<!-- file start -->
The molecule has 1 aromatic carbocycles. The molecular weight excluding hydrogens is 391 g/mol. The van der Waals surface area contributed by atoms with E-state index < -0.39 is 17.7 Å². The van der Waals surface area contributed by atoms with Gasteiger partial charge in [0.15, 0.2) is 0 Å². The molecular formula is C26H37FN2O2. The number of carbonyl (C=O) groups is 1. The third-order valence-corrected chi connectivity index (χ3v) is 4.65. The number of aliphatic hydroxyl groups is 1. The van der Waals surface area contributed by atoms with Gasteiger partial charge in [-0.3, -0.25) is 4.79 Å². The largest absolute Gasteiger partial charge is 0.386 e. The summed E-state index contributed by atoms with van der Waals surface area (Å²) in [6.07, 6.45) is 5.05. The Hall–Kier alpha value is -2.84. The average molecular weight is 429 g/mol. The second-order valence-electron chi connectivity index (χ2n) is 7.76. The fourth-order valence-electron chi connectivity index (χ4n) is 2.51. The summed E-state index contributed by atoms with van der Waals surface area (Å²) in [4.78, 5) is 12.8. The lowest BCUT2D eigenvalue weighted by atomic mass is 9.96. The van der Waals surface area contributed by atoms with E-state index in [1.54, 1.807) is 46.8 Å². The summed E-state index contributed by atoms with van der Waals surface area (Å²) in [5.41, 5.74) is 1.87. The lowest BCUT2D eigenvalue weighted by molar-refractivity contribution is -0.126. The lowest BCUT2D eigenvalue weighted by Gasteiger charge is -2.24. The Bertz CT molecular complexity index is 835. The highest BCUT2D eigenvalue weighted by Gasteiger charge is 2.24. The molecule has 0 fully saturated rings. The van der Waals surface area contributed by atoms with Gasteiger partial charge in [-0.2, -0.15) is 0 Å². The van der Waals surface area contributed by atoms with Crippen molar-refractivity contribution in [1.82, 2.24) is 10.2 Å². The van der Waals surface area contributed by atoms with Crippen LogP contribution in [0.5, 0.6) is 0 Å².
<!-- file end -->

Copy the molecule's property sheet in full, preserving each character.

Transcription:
The molecule has 1 aromatic carbocycles. The molecular weight excluding hydrogens is 391 g/mol. The van der Waals surface area contributed by atoms with E-state index < -0.39 is 17.7 Å². The van der Waals surface area contributed by atoms with Gasteiger partial charge in [0.15, 0.2) is 0 Å². The molecular formula is C26H37FN2O2. The number of carbonyl (C=O) groups is 1. The third-order valence-corrected chi connectivity index (χ3v) is 4.65. The number of aliphatic hydroxyl groups is 1. The van der Waals surface area contributed by atoms with Gasteiger partial charge in [-0.3, -0.25) is 4.79 Å². The largest absolute Gasteiger partial charge is 0.386 e. The summed E-state index contributed by atoms with van der Waals surface area (Å²) in [6.07, 6.45) is 5.05. The Hall–Kier alpha value is -2.84. The average molecular weight is 429 g/mol. The second-order valence-electron chi connectivity index (χ2n) is 7.76. The fourth-order valence-electron chi connectivity index (χ4n) is 2.51. The summed E-state index contributed by atoms with van der Waals surface area (Å²) in [4.78, 5) is 12.8. The lowest BCUT2D eigenvalue weighted by atomic mass is 9.96. The van der Waals surface area contributed by atoms with E-state index in [1.54, 1.807) is 46.8 Å². The summed E-state index contributed by atoms with van der Waals surface area (Å²) in [5.41, 5.74) is 1.87. The lowest BCUT2D eigenvalue weighted by molar-refractivity contribution is -0.126. The lowest BCUT2D eigenvalue weighted by Gasteiger charge is -2.24. The Bertz CT molecular complexity index is 835. The highest BCUT2D eigenvalue weighted by Gasteiger charge is 2.24. The molecule has 0 fully saturated rings. The van der Waals surface area contributed by atoms with Gasteiger partial charge in [-0.2, -0.15) is 0 Å². The van der Waals surface area contributed by atoms with Crippen molar-refractivity contribution in [1.82, 2.24) is 10.2 Å². The van der Waals surface area contributed by atoms with Crippen LogP contribution in [0.5, 0.6) is 0 Å².